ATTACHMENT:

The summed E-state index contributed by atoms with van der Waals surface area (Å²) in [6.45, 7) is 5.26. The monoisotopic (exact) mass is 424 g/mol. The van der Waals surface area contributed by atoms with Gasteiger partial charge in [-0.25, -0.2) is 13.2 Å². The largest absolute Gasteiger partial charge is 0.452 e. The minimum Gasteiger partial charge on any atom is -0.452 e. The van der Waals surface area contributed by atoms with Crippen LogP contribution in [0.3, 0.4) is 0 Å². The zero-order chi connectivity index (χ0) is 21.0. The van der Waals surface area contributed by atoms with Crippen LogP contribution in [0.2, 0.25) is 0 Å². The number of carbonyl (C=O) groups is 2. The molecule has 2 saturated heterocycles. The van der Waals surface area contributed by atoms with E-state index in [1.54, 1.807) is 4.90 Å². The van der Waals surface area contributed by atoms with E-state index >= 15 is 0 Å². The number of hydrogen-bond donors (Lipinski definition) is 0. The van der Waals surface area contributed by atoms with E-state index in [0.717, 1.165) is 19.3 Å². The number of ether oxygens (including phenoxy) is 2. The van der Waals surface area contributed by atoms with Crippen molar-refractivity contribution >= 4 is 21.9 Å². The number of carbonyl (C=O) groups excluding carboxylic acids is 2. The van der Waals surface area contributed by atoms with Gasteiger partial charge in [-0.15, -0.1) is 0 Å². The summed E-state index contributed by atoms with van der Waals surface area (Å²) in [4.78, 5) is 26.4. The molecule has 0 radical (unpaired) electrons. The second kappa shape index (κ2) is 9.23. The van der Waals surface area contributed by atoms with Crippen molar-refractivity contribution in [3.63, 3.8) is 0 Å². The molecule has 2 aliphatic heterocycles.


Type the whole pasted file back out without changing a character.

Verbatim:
The summed E-state index contributed by atoms with van der Waals surface area (Å²) in [6.45, 7) is 5.26. The monoisotopic (exact) mass is 424 g/mol. The van der Waals surface area contributed by atoms with Gasteiger partial charge in [-0.25, -0.2) is 13.2 Å². The largest absolute Gasteiger partial charge is 0.452 e. The minimum Gasteiger partial charge on any atom is -0.452 e. The van der Waals surface area contributed by atoms with Crippen LogP contribution in [0.3, 0.4) is 0 Å². The zero-order chi connectivity index (χ0) is 21.0. The van der Waals surface area contributed by atoms with Crippen LogP contribution in [0.2, 0.25) is 0 Å². The number of carbonyl (C=O) groups is 2. The molecule has 2 saturated heterocycles. The van der Waals surface area contributed by atoms with E-state index in [1.54, 1.807) is 4.90 Å². The van der Waals surface area contributed by atoms with E-state index >= 15 is 0 Å². The number of hydrogen-bond donors (Lipinski definition) is 0. The van der Waals surface area contributed by atoms with E-state index in [0.717, 1.165) is 19.3 Å². The number of ether oxygens (including phenoxy) is 2. The van der Waals surface area contributed by atoms with Crippen molar-refractivity contribution >= 4 is 21.9 Å². The number of carbonyl (C=O) groups excluding carboxylic acids is 2. The van der Waals surface area contributed by atoms with Gasteiger partial charge in [-0.15, -0.1) is 0 Å². The summed E-state index contributed by atoms with van der Waals surface area (Å²) in [4.78, 5) is 26.4. The molecule has 0 radical (unpaired) electrons. The second kappa shape index (κ2) is 9.23. The van der Waals surface area contributed by atoms with Crippen molar-refractivity contribution in [3.63, 3.8) is 0 Å². The molecule has 2 aliphatic heterocycles.